Comparison of the indirect immunofluorescent antibody test and the direct agglutination test for serodiagnosis of visceral Leishmaniasis in HIV-infected subjects

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Abstract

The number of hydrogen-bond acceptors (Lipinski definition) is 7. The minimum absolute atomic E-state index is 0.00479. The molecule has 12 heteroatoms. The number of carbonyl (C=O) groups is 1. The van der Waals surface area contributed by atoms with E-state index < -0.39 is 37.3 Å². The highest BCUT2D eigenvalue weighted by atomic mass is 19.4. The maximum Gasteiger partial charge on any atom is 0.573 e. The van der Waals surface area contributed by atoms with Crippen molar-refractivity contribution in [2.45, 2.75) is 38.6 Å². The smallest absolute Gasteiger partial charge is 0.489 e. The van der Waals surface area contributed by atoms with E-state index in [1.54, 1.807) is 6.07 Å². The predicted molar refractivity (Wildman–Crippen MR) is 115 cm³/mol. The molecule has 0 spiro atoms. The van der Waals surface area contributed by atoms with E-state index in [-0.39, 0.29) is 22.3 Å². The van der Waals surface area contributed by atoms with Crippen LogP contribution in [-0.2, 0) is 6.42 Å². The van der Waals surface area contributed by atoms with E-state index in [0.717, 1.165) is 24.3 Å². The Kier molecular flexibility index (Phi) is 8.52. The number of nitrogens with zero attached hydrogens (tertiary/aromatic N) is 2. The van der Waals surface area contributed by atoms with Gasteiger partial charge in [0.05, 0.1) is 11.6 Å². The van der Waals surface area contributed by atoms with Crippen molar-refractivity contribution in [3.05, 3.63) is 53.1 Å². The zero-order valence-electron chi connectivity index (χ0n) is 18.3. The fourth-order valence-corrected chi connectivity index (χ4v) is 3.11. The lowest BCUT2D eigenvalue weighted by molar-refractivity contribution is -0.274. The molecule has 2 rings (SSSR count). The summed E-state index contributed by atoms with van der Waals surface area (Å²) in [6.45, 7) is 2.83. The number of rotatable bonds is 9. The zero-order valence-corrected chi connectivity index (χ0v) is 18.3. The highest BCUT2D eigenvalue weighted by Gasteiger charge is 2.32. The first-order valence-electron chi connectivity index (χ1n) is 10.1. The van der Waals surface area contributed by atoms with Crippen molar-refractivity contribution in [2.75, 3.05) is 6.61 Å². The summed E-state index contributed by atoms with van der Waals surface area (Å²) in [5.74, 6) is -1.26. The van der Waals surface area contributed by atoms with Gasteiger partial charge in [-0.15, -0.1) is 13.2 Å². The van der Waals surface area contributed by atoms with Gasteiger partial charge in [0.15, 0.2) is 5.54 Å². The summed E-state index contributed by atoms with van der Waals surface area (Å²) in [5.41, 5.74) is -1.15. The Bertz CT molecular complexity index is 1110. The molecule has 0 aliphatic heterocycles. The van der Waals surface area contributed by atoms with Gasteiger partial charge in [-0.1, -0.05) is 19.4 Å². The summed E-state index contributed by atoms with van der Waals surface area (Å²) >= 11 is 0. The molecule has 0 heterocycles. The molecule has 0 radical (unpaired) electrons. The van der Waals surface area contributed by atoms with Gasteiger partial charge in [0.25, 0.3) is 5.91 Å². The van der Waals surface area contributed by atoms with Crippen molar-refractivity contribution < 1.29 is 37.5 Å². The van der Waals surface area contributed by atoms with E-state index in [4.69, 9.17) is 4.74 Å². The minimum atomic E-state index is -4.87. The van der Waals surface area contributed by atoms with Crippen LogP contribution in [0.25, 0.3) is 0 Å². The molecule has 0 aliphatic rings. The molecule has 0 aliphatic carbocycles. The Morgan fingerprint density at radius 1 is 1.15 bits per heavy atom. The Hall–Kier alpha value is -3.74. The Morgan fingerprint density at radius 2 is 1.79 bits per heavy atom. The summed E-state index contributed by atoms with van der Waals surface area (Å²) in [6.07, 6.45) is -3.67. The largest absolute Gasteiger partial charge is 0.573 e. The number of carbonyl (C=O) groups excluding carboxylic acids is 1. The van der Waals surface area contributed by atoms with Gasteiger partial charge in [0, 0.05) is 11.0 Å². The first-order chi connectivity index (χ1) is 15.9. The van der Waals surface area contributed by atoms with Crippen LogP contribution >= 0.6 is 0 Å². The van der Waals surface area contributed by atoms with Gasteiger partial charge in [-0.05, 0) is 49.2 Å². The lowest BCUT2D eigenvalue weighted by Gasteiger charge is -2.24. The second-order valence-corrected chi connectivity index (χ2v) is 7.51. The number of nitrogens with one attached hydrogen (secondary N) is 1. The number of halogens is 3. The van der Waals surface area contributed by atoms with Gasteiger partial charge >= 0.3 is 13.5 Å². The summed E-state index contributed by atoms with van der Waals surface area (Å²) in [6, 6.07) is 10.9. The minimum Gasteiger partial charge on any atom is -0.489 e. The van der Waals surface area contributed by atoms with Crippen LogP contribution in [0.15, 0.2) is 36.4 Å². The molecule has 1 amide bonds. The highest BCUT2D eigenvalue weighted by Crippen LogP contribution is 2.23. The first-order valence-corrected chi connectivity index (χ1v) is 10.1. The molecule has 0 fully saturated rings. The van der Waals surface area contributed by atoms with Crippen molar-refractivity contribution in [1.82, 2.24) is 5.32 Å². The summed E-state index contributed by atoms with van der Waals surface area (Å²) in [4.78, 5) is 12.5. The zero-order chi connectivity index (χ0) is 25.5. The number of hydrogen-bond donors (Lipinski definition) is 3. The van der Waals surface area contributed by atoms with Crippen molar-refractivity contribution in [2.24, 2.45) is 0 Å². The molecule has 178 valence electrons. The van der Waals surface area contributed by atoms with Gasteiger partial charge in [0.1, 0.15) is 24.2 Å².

One hundred subjects positive for anti-human immunodeficiency virus (HIV) antibodies were tested for anti-Leishmania antibodies by the indirect immunofluorescent antibody test (IFAT) and the direct agglutination test (DAT). Subjects were subsequently followed for two years to monitor the onset of visceral leishmaniasis. Fifteen subjects were positive for anti-Leishmania antibodies in either one or both tests. Eleven were positive only by IFAT, one only by DAT, and three by both tests. During the two-year follow-up period, nine subjects developed visceral leishmaniasis; of these, six were serologically positive, four by IFAT alone and two by both tests. The results indicate that IFAT and DAT have a similar specificity but that IFAT has a higher sensitivity and a greater diagnostic significance.